The Scaliger Tombs is a group of five Gothic funerary monuments in Verona, celebrating the Scaliger family, who ruled in Verona from the 13th to the late 14th century.
The tombs are located in a court of the church of Santa Maria Antica, separated from the street by a wall with iron grilles. Built in Gothic style, they are a series of tombs, most of which are in the shape of a small temple and covered by a baldachin. According to the French historian Georges Duby, they are one of the most outstanding examples of Gothic art.
The tombs are placed within a wrought iron enclosure decorated with a stair motif, in reference to the Italian meaning of the name of the family, della Scala. The tombs are made for the members of the Scaliger dynasty Cangrande I (the first tomb built), Mastino II, Cansignorio, Alberto II and Giovanni.References:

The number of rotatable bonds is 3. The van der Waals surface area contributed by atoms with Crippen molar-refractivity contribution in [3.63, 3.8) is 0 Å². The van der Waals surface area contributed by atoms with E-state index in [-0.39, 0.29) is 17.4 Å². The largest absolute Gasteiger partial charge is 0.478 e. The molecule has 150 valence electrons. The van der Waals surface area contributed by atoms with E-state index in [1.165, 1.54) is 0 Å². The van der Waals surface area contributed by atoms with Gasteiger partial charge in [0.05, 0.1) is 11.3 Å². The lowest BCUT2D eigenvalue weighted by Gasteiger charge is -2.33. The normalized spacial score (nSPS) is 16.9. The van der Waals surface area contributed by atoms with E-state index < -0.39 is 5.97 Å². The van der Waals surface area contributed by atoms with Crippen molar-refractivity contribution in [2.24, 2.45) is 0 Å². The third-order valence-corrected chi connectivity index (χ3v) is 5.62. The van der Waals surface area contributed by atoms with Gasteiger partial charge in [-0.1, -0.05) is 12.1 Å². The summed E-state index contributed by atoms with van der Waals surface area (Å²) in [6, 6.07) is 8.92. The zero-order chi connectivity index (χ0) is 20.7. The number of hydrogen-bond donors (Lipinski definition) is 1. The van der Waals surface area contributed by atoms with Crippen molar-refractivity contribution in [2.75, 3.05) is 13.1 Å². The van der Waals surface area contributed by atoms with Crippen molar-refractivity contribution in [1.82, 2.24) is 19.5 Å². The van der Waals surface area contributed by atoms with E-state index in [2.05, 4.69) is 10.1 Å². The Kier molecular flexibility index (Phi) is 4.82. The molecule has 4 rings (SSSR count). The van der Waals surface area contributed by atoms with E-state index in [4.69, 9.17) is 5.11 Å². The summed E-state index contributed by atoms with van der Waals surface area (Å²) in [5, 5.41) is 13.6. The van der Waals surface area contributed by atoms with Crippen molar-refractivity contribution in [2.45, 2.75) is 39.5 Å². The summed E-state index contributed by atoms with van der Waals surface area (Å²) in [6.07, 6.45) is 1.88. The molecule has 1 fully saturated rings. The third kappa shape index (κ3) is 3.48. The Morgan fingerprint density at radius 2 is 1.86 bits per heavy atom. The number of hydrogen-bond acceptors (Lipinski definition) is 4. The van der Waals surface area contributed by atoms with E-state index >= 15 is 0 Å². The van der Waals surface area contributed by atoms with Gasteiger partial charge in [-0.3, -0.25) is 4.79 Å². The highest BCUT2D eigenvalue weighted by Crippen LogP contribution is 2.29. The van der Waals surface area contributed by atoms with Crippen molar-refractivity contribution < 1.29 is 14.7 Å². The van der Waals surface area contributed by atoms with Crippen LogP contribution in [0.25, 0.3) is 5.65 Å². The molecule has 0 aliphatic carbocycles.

Easter Aquhorthies stone circle, located near Inverurie, is one of the best-preserved examples of a recumbent stone circle, and one of the few that still have their full complement of stones. It consists of a ring of nine stones, eight of which are grey granite and one red jasper. Two more grey granite stones flank a recumbent of red granite flecked with crystals and lines of quartz. The circle is particularly notable for its builders' use of polychromy in the stones, with the reddish ones situated on the SSW side and the grey ones opposite.
The placename Aquhorthies derives from a Scottish Gaelic word meaning 'field of prayer', and may indicate a 'long continuity of sanctity' between the Stone or Bronze Age circle builders and their much later Gaelic successors millennia later. The circle's surroundings were landscaped in the late 19th century, and it sits within a small fenced and walled enclosure. A stone dyke, known as a roundel, was built around the circle some time between 1847 and 1866–7.